But time went on and it became more obvious, my face became bony and my eye looked “sunken into my skull” as my dad put it; so occasionally when I wore clothing slightly more fitting people began to see the difference.
I had to do a semi-nude shower scene for a film I was involved in (I was wearing swim shorts on my bottom half out of frame, before you worry) and after the scene was done I looked back at the footage and was shocked by the fact that I could now see a clear outline of every one of my ribs as well as the bones in my shoulder.
This realisation came along the same time as people were beginning to say something: teachers were taking me out of lessons and asking if I was okay; friends were taking me out for meals to try get me to eat; my parents were doing everything in their power to get me to eat at least one whole meal a day.
Seeing the worry I was causing it hit me that this wasn’t the solution and it was time to stop.
But I still had BDD, the anorexia didn’t make it go away. It was there at the start, through the middle and it was waiting at the end of it all.
So I then moved on to another extreme, I got myself a gym membership and became as addicted to that as I was to starving myself just months before.
I would be at the gym two and a half hours for seven days a week. This went on for six months.
With going to the gym this much, it clearly took up a lot of my time, as well as my attention.
When I didn’t eat people began to notice, but this time the reaction wasn’t as sympathetic; instead this became my personal flaw.
I was vain and I was narcissistic.
That’s what I was being told- that my obsession with my body image was my personality flaw. Our good friend vanity.
So I had to choose, either I was vain to my friends and could deal with the sight of my body or it was the opposite. This is how it continued for me for a long time.
I would get a hold of my thoughts, exercise and let my confidence grow, then be met with backlash about having body confidence and would revert back to before.
But I consider myself to be lucky. My BDD related to my weight and proportionally to my fitness.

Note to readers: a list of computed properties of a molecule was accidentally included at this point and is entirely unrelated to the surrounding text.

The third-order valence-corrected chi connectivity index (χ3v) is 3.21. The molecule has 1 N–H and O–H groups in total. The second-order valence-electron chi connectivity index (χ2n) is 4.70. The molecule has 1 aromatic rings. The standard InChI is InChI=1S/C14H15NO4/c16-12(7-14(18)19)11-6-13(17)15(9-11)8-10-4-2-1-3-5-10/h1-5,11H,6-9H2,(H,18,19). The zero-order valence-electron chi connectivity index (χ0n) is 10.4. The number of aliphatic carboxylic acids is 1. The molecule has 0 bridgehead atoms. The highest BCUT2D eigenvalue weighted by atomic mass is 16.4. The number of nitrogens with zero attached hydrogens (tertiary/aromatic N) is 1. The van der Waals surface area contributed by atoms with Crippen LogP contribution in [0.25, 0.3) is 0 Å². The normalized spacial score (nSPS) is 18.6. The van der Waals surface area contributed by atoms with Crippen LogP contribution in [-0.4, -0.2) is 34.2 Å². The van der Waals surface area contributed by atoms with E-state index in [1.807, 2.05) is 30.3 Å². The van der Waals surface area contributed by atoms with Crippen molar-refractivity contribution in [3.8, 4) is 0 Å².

Yes, it was always there and no matter how much I exercised the anxiety specific to that part of my body stayed constant; but at least occasionally, when I worked out, I fell into thinking I was doing something about it.
Some people aren’t as lucky. Some body parts can’t be changed, at least not cheaply and not without great personal suffering.
Imagine for instance having a fixation with the shape or your nose, or the size or your lips, or even the colour of your skin. Such things aren’t as easily covered up as hips.
The Telegraph states that 1 in 100 people suffer from BDD, meaning it is likely that every day, your eyes will fall on someone who can’t stand the thought of eyes falling on them and are crippled by the thought.
People who suffer from BDD need to face the terrifying thought every day of people staring at their ‘feature’, laughing at it, pointing, doing their best to hide a smirk or full out making a harsh joke about it.
Obviously, most people would never think of doing anything like pointing or laughing but when your brain has trained itself into irrational fear for so long, logical thinking and reason are often crushed by paranoia.
Not everyone has access to procedures that can make their ‘features’ better, nor do they have the money required for some of these procedures.
So what is the answer?
Our society says something like “Just try ignore it” or “Don’t worry so much, no one is looking”, like this will solve the problem.
But what about making this issue more of a recognised issue? Having more of a safety net in place for those who suffer, with information readily available for those who want to help loved ones?
More so, people should be made aware of the issue from the get go, meaning those who suffer are never ever shamed with claims of self-obsession.
Bringing the issue into the spotlight and having it discussed will give people a clearer understanding of the roots of mental disorders such as anorexia and bulimia.
Lessons throughout schooling could devote time to educating people in such disorders, and from this promote a difference in how these things are dealt with in the future. As Nelson Mandela once said, “Education is the most powerful weapon which you can use to change the world”.
End Note: I would finally like to include that it is because of my family and my friends that I am physically healthy and happy today. I am not by any means saying I am better, I still fixate on my appearance and it still causes great levels of anxiety but it is thanks to the people who surrounded me at the hardest point of my life that I made it to university and had the confidence to come out. It is thanks to them that I am still standing today.
This very well may sound dramatic but with the path I was heading down two years ago I think it is fair to say that these people saved my life.